Hawaii volcano is burping, nearly being sick
Explosions intensified on Hawaii’s Kilauea volcano on Tuesday, spewing ash and triggering a red alert for aircraft for the first time since the latest eruption began 12 days ago.
Ash and volcanic smog, or vog, as it is called, rose to 12,000 feet (3,657 meters) above Kilauea’s crater and floated southwest, showering cars on Highway 11 with gray dust and prompting an “unhealthy air” advisory in the community of Pahala, 18 miles (29 km) from the summit.
An aviation red alert means a volcanic eruption is underway that could spew ash along aircraft routes, the U.S. Geological Survey (USGS) says on its website.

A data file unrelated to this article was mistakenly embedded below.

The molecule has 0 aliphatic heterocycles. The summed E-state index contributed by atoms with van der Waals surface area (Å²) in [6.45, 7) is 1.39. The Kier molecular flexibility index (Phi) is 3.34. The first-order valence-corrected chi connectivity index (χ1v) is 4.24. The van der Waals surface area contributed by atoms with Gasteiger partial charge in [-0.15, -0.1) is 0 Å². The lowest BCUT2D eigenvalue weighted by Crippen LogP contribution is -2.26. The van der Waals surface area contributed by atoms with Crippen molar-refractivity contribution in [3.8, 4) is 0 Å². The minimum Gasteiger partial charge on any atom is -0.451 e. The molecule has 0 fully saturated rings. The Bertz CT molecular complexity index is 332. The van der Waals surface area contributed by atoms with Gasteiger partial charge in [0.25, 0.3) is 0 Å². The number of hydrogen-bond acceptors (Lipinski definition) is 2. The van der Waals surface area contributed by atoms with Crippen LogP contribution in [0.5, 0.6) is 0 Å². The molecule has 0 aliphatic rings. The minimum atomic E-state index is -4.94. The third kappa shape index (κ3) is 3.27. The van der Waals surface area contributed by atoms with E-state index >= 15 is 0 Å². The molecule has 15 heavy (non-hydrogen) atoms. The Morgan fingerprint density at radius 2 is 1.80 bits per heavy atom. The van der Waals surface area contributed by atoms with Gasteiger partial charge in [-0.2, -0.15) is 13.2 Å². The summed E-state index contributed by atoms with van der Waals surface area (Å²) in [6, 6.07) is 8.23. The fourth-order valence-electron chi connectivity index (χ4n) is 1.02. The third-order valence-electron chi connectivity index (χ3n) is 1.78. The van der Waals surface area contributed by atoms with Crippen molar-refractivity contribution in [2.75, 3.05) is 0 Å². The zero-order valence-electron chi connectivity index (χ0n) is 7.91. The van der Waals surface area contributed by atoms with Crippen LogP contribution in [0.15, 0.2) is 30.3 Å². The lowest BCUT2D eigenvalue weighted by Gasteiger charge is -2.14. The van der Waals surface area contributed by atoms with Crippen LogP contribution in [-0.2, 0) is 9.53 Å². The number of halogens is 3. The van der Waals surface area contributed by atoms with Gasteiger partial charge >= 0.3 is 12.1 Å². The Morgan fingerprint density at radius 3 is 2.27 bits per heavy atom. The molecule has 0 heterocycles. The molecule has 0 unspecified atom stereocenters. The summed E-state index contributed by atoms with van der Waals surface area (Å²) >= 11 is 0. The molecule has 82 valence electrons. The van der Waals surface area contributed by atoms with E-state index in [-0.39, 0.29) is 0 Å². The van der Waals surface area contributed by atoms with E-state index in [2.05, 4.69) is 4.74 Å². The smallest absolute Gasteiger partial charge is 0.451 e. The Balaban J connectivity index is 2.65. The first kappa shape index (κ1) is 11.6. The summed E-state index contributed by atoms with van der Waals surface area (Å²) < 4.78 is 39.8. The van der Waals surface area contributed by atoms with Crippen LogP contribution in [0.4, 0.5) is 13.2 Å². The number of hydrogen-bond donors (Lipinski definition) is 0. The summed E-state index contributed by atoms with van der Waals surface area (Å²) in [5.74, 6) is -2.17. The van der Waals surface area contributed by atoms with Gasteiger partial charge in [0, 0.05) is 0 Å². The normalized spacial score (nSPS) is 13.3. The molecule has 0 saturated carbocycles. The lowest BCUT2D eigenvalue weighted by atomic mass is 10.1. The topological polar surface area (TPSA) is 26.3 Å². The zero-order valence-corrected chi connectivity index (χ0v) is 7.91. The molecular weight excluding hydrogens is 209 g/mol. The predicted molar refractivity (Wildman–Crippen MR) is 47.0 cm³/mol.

Ash was also a new hazard for residents of Hawaii’s Big Island, already grappling with volcanic gas and lava that has destroyed 37 homes and other structures and forced the evacuation of about 2,000 residents.
A shift in winds was expected to bring ash and vog inland on Wednesday and make them more concentrated, said John Bravender of the National Oceanic and Atmospheric Administration (NOAA).
“We’re observing more or less continuous emission of ash now with intermittent, more energetic ash bursts or plumes,” Steve Brantley, a deputy scientist in charge at the Hawaiian Volcano Observatory (HVO), said on a conference call with reporters.
The observatory warned the eruption could become more violent.
“At any time, activity may become more explosive, increasing the intensity of ash production and producing ballistic projectiles near the vent,” the HVO said in a statement on the change in aviation alert level to red from orange.
Ash is not poisonous but irritates the nose, eyes, and airways. It can make roads slippery and large emissions could cause the failure of jet engines and turbines